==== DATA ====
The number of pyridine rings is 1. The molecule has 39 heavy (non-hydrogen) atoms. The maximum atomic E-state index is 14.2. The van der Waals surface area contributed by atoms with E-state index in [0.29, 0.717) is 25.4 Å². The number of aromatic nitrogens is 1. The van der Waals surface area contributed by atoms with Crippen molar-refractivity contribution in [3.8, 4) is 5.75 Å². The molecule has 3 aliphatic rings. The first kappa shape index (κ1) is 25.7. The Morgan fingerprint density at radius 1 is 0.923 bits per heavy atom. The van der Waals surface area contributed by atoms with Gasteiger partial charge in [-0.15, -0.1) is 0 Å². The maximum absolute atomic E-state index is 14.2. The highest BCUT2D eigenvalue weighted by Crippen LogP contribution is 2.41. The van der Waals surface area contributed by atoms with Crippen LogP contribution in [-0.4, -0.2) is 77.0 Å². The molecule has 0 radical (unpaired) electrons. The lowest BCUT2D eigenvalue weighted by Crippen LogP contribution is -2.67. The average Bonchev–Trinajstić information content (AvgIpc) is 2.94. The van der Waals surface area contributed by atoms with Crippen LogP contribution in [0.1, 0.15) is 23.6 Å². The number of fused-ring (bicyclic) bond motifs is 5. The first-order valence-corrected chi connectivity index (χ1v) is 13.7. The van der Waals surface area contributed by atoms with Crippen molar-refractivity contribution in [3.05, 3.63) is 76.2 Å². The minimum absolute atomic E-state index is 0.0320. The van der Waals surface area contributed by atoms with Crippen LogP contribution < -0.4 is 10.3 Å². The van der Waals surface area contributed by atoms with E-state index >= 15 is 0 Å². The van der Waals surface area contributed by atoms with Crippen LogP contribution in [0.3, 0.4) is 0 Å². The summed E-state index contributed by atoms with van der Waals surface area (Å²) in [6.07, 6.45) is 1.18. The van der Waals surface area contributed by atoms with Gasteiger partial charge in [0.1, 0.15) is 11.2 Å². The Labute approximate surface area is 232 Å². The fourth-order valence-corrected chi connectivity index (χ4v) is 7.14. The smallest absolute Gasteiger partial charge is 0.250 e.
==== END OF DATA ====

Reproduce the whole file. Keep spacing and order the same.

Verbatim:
The number of pyridine rings is 1. The molecule has 39 heavy (non-hydrogen) atoms. The maximum atomic E-state index is 14.2. The van der Waals surface area contributed by atoms with E-state index in [0.29, 0.717) is 25.4 Å². The number of aromatic nitrogens is 1. The van der Waals surface area contributed by atoms with Crippen molar-refractivity contribution in [3.8, 4) is 5.75 Å². The molecule has 3 aliphatic rings. The first kappa shape index (κ1) is 25.7. The Morgan fingerprint density at radius 1 is 0.923 bits per heavy atom. The van der Waals surface area contributed by atoms with Gasteiger partial charge in [-0.15, -0.1) is 0 Å². The maximum absolute atomic E-state index is 14.2. The highest BCUT2D eigenvalue weighted by Crippen LogP contribution is 2.41. The van der Waals surface area contributed by atoms with Crippen LogP contribution in [-0.4, -0.2) is 77.0 Å². The molecule has 0 radical (unpaired) electrons. The lowest BCUT2D eigenvalue weighted by Crippen LogP contribution is -2.67. The average Bonchev–Trinajstić information content (AvgIpc) is 2.94. The van der Waals surface area contributed by atoms with Crippen LogP contribution in [0.1, 0.15) is 23.6 Å². The number of fused-ring (bicyclic) bond motifs is 5. The first-order valence-corrected chi connectivity index (χ1v) is 13.7. The van der Waals surface area contributed by atoms with Crippen molar-refractivity contribution in [3.05, 3.63) is 76.2 Å². The minimum absolute atomic E-state index is 0.0320. The van der Waals surface area contributed by atoms with Crippen LogP contribution < -0.4 is 10.3 Å². The van der Waals surface area contributed by atoms with E-state index >= 15 is 0 Å². The van der Waals surface area contributed by atoms with Crippen LogP contribution in [0.3, 0.4) is 0 Å². The summed E-state index contributed by atoms with van der Waals surface area (Å²) in [6.07, 6.45) is 1.18. The van der Waals surface area contributed by atoms with Gasteiger partial charge in [0.1, 0.15) is 11.2 Å². The Labute approximate surface area is 232 Å². The fourth-order valence-corrected chi connectivity index (χ4v) is 7.14. The smallest absolute Gasteiger partial charge is 0.250 e.